Andrew Bogut is probably going to sign with the Kings.
Whoa, settle down people. I obviously meant the Sydney Kings--didn't you read the post title, knuckleheads? Is this lame "joke" going anywhere? Ok, let's start over.
Andrew Bogut has gotten a fair amount of press over his pursuit of a deal with Australia's National Basketball League, with a number of teams pursuing him in what would amount to a "coup" for the lucky club. The sticking point has been, for some time, insurance questions, the same issue keeping a whole bunch of NBA players from fleeing overseas. The word from Bogut's agent Bruce Kaider, though, suggests that an insurance deal is close to done:
We have got our insurance policy which we have got our legal team here and in the US looking at. It's a bit of a backwards and forwards with FIBA on the insurance policy.
The policy is estimated to cost about $500,000, and yes, that's a lot. In fact, the team that lands Bogut is going to end up spending about 15 times more money insuring Bogut than paying him directly, as Andrew plans to play for the NBL minimum $32,000 salary. From the fan perspective, that is just awesome. Clearly this is a move motivated by Andrew's heart rather than his wallet, borne out of his desire to play and to play in his homeland.
With the insurance issue apparently cleared up, the attention turns to which team Bogut will suit up for, and when. As of today, the Sydney Kings appear the favorites. The Gold Coast Blaze, another team mentioned in the race, made it official that he would play elsewhere. Landing Bogut would be a huge boost for the Kings as they prepare to open their season against the Melbourne Tigers, who signed fellow Australian-born NBA'er Patty Mills about a month ago. The Mills signing was considered one of the most high-profile moves in recent NBL history, but we'll go out on a limb and say that Bogut's arrival is likely to eclipse anything else happening in the Australian basketball community anytime soon.
As with all the oversea deals signed by NBA players who are still under contract, Bogut will be required to return to Milwaukee immediately upon resolution of the lockout.
The biggest question remaining is exactly when Bogut will make his debut, but according to recent reports, it sounds likely that he'll be on the court for the Kings' opener this coming weekend, with a finalization of the insurance situation expected today. While the deal remained unsettled, Bogut had stated that his personal deadline was this coming Wednesday. Anything beyond that and he worried about disrupting the team's gameplan by stepping in with so little time to prepare.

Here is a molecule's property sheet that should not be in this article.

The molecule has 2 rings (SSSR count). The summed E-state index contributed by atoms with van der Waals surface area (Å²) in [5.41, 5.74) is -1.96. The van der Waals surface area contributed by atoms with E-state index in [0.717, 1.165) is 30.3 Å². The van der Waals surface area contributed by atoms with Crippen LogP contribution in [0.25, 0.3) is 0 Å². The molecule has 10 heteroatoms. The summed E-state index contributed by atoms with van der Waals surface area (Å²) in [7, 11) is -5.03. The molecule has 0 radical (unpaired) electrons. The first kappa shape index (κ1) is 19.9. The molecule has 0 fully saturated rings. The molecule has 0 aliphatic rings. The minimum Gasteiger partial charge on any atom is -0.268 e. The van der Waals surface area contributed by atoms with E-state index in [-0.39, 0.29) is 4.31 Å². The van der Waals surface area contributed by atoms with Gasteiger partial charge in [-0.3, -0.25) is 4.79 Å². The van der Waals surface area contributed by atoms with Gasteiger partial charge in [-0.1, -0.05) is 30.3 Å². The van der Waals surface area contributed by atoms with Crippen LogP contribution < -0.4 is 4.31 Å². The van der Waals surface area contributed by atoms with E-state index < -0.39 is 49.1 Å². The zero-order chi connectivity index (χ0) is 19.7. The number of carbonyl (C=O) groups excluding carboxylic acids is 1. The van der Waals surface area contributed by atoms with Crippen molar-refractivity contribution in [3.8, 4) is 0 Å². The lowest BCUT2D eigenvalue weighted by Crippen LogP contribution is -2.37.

Talk of Bogut's health has, thankfully, been equally optimistic over the last month. He's been shooting regularly and undergoing routine weight and fitness training, and while he still experiences soreness after long workouts, there's no question he's miles (er, excuse me, kilometers) ahead of where he was to start last season. That's not going to stop Melbourne from testing him for weaknesses, though. Tigers coach Trevor Gleeson, on facing Bogut and his 213 centimeter, 118 kilogram frame:
We will have something ready for him. We haven't seen a size of that presence in the NBL ever before so there is going to be a lot of unknown. He is so big and strong.
We will test out everything. We will test out his fitness, we will test out everything around that [elbow].
Mr. Gleeson, I think I speak for everyone when I say YOU STAY THE HELL AWAY FROM HIS ELBOW. That is just super uncool, man.
While such a risk of reinjury exists in a game setting, I think we can all agree that seeing Bogut back on a basketball court in a competitive atmosphere is a pretty cool prospect. Should the lockout drag on and delay the start of the season, Bogut's participation in an organized basketball league is only going to help him get into true "basketball shape," even if NBL teams typically play only once a week.
More than anything, though, this is great news for the NBL and Australian basketball fans (well, at least Sydney Kings fans!). From what I understand, mostly through the comments of our Aussie commenters, basketball isn't exceedingly popular in Australia, so the popularity boost from a true NBA star (no offense to Patty Mills) will be welcome.
We are all doubtlessly awaiting the day that our favorite 213 centimeter center (say it five times fast) takes the floor in Milwaukee once again, but until that day comes, we'll turn our eyes toward Australia. And that means regular reports from you locals. Our fandom is in your hands, fellas.